Beto 2020? O'Rourke now says he may run for president

Defeated Texas Senate candidate, who excited fans nationwide, may run for Democratic nomination in 2020

By Matthew Rozsa

Staff Writer

Published November 27, 2018 10:21AM (EST)

Beto O'Rourke (AP/Eric Gay)
Beto O'Rourke (AP/Eric Gay)

Rep. Beto O'Rourke, D-Texas, is now floating the possibility of running for president in 2020.

"Running for Senate," he explained to reporters after a town hall forum in El Paso, "I was 100 percent focused on our campaign, winning that race and then serving the next six years in the United States Senate. Now that that is no longer possible, you know, we’re thinking through a number of things," O'Rourke recently revealed, Politico reported.

When asked if his position was changing from what he'd said during the Senate campaign -- when he had vowed not to run for president -- O'Rourke admitted, "Yeah, yeah it is."

O'Rourke also talked about a number of national issues, including military spending and taxes, and particularly focused his criticisms on the Trump administration's use of tear gas on Latin American migrants who had attempted to get through the American border.

"This one is on all of us, the way that we choose to respond. To give in to the paranoia and the hype and the fear and that bullshit that characterizes so much of the national conversation about something that we understand better than anyone else right now. Or for us to stand up and to lead on this issue," O'Rourke told the audience.

The Texas congressman also discussed the factors that might persuade him not to run, especially the way a potential presidential campaign would impact his family.

"Amy and I have talked a little bit about next steps, and the conversation has started with family, and really has not gotten past that — what’s going to be best for our family. Our kids are 12, 10 and 8 now, and whatever we do, we want to be together. So being in El Paso makes just a ton of sense to us, just from that basis," O'Rourke said.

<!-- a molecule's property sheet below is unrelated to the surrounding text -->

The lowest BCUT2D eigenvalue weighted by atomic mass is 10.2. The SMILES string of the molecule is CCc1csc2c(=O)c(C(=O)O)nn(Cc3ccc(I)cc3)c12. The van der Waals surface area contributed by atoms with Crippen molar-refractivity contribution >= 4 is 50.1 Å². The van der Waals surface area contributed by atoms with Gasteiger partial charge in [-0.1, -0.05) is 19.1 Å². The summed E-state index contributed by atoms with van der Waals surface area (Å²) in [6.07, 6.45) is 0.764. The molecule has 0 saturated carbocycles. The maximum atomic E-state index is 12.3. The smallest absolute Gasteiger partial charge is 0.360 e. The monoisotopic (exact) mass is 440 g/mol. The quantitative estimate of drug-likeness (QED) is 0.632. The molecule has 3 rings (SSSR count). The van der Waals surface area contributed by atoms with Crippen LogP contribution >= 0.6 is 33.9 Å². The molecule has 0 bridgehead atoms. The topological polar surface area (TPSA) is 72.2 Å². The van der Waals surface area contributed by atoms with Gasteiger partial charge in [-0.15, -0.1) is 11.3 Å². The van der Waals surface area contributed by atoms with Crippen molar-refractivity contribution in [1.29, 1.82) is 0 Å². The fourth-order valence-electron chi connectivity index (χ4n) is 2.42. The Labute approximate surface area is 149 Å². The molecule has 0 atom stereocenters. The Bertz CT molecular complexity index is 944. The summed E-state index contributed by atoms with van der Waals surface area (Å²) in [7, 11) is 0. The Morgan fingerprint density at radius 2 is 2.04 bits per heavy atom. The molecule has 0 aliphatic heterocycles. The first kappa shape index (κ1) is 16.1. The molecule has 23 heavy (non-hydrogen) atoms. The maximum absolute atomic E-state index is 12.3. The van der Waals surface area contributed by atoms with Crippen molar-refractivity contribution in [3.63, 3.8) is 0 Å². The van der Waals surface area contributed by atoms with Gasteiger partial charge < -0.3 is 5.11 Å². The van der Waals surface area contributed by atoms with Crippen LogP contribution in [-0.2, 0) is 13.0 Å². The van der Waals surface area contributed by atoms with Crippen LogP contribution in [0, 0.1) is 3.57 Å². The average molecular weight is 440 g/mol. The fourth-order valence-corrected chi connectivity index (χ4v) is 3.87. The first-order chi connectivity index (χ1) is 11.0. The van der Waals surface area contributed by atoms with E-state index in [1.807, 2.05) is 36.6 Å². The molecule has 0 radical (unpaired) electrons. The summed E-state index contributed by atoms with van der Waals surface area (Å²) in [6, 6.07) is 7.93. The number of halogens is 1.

He added, however, that he is "really interested in the direction that this country takes, want to be as effective as I can making sure that it goes in a positive direction and contributing in whatever way that I can. What form that takes — whether it involves running for office again, whether there’s something that I can do as just a citizen — I don’t know, we haven’t really been able to get our heads around that."

O'Rourke attracted national attention for his high profile campaign against Sen. Ted Cruz, a Republican. O'Rourke raised $38 million — the most of any Senate candidate in history — and although he lost the election, his campaign evidently shifted the political dynamic in Texas, where two longtime Republican congressmen were defeated and Democrats picked up more than a dozen seats in the state legislature. All that has led many Democratic donors to view O'Rourke as a strong presidential prospect for 2020.

By Matthew Rozsa

Matthew Rozsa is a staff writer at Salon. He received a Master's Degree in History from Rutgers-Newark in 2012 and was awarded a science journalism fellowship from the Metcalf Institute in 2022.

MORE FROM Matthew Rozsa